Finding error, COA reverses denial of tax sale

The deceased owner’s brother has lost possession of a 10-foot-wide vacant lot after the Indiana Court of Appeals found the trial court was “clearly erroneous” in finding the purchaser did not give proper notice.

Lloyd Simms disputed the sale of the vacant lot at 5820-36 W. 29th Ave. in Gary, which had belonged to his brother Leland Simms. Although Leland Simms died in 2013, the Lake County Assessor’s Office still lists him as the owner. Also, his mail was forwarded to Lloyd Simms, but Lloyd threw the mail away without opening it.

Eventually the lot was sold at a tax sale and Alexander Petrovski purchased an “Assignment of Commissioner Owned Tax Sale Certificate.” His attorney did a title search and sent notices, through first-class and certified mail, to both Leland Simms’ residence on Dallas Street and Lloyd Simms’ residence on Burr Street. In addition, Petrovki posted a notice to the fence along Dallas Street.

Windy City Acquisitions LLC then filed a verified petition for a tax deed after Petrovski assigned the tax sale certificate to it. Then Windy City sent notice of the filing to the vacant lot’s address as well as to the Dallas and Burr street addresses.

Subsequently, Brentwood Equitable Trust No. 1003-0613837, successor to Lloyd Simms, filed an objection to the issuance of the tax deed. Brentwood argued Lloyd did not receive proper notice of the tax sale.

The Lake Circuit Court denied Windy City’s petition, finding Windy City did not give adequate notice as required by Indiana Code §§ 6-1.1-25-4.5 and 6-1.1-25-4.6.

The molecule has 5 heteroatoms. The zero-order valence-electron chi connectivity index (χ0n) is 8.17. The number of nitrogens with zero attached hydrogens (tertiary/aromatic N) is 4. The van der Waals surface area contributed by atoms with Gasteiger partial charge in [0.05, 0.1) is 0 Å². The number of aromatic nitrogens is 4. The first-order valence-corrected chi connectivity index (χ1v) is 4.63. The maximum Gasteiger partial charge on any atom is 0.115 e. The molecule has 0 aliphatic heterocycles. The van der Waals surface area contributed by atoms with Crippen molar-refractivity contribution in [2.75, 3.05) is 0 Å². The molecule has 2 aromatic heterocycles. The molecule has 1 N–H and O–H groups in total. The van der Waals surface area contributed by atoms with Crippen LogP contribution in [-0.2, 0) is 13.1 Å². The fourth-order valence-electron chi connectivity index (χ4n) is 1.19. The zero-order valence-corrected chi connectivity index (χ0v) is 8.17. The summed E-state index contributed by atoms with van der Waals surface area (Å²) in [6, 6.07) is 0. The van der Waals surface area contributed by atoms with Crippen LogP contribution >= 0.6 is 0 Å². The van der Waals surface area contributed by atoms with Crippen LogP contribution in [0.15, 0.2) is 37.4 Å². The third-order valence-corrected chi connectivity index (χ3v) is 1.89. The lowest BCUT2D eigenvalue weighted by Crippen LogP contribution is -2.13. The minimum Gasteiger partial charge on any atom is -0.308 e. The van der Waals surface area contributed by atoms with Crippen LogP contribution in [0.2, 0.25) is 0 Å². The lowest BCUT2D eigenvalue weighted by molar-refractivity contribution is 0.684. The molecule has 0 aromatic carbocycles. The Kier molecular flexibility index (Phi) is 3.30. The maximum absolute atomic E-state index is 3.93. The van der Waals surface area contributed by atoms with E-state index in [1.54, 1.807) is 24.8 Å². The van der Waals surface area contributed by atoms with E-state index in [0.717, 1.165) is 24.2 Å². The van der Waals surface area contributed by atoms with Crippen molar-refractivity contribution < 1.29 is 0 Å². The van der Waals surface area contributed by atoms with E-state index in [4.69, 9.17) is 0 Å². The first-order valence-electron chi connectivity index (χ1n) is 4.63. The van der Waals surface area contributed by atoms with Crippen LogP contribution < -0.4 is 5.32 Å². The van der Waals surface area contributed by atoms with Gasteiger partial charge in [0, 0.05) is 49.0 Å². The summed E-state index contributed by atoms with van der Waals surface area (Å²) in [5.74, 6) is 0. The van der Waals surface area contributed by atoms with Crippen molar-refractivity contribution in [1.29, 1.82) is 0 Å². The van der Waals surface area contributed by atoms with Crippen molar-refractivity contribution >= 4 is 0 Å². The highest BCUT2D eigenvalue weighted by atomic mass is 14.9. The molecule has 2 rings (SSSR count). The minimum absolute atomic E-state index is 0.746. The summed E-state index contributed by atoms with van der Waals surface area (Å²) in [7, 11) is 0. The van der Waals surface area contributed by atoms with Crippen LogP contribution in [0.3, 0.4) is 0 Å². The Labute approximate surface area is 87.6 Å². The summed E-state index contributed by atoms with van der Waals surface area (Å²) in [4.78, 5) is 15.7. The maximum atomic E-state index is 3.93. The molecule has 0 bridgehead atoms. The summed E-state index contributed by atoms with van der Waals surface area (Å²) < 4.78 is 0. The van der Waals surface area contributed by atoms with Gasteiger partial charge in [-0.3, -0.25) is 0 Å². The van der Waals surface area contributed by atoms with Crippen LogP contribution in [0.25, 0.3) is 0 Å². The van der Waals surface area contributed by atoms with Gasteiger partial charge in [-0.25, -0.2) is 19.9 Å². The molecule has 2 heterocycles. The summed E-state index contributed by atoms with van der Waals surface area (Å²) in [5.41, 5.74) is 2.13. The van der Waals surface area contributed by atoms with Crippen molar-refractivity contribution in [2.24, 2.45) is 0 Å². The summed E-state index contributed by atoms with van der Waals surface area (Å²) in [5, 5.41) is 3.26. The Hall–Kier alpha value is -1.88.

Windy City challenged the ruling and the Court of Appeals reversed in Windy City Acquisitions, LLC, v. Estate of Leland Simms, et al, and Brentwood Equitable Trust #1003-061387, and Green Leaf Enterprises, LLC, 20A-TP-2347.

The appellate panel determined the trial court’s finding of a lack of substantial compliance was clearly erroneous.

“We acknowledge that the notice requirements of Section 4.5 and 4.6 are complicated when the taxpayer is deceased and the tax records have not been updated,” Judge Elizabeth Tavitas wrote for the court. “Sending notices to the property and a decedent’s last known address may not guarantee actual notice. Actual notice, however, is not required, and Windy City’s additional posting of the notice on the property itself compels us to conclude that, under these circumstances, Windy City complied with the notice requirements.”

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